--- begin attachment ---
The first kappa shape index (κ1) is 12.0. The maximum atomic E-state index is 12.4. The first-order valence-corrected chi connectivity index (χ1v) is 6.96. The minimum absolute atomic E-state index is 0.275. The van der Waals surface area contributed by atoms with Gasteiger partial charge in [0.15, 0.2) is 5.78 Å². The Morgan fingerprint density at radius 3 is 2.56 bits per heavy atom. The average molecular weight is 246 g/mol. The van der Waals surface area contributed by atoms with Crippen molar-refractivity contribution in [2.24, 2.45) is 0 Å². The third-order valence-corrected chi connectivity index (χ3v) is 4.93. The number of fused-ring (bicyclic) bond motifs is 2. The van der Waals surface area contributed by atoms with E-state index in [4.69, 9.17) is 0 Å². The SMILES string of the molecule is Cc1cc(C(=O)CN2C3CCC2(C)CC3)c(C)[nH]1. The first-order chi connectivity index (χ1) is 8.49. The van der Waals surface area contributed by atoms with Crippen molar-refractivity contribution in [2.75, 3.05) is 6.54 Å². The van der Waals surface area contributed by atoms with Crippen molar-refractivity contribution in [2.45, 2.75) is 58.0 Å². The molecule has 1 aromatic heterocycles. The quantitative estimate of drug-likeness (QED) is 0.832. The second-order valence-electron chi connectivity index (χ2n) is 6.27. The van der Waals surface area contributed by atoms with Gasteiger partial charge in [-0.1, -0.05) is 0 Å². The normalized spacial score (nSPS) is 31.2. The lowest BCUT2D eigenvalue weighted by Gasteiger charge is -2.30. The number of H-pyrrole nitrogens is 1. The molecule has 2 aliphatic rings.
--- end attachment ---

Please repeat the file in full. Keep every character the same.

The first kappa shape index (κ1) is 12.0. The maximum atomic E-state index is 12.4. The first-order valence-corrected chi connectivity index (χ1v) is 6.96. The minimum absolute atomic E-state index is 0.275. The van der Waals surface area contributed by atoms with Gasteiger partial charge in [0.15, 0.2) is 5.78 Å². The Morgan fingerprint density at radius 3 is 2.56 bits per heavy atom. The average molecular weight is 246 g/mol. The van der Waals surface area contributed by atoms with Crippen molar-refractivity contribution in [2.24, 2.45) is 0 Å². The third-order valence-corrected chi connectivity index (χ3v) is 4.93. The number of fused-ring (bicyclic) bond motifs is 2. The van der Waals surface area contributed by atoms with E-state index in [4.69, 9.17) is 0 Å². The SMILES string of the molecule is Cc1cc(C(=O)CN2C3CCC2(C)CC3)c(C)[nH]1. The first-order chi connectivity index (χ1) is 8.49. The van der Waals surface area contributed by atoms with Crippen molar-refractivity contribution in [2.75, 3.05) is 6.54 Å². The van der Waals surface area contributed by atoms with Crippen molar-refractivity contribution in [2.45, 2.75) is 58.0 Å². The molecule has 1 aromatic heterocycles. The quantitative estimate of drug-likeness (QED) is 0.832. The second-order valence-electron chi connectivity index (χ2n) is 6.27. The van der Waals surface area contributed by atoms with Gasteiger partial charge in [-0.1, -0.05) is 0 Å². The normalized spacial score (nSPS) is 31.2. The lowest BCUT2D eigenvalue weighted by Gasteiger charge is -2.30. The number of H-pyrrole nitrogens is 1. The molecule has 2 aliphatic rings.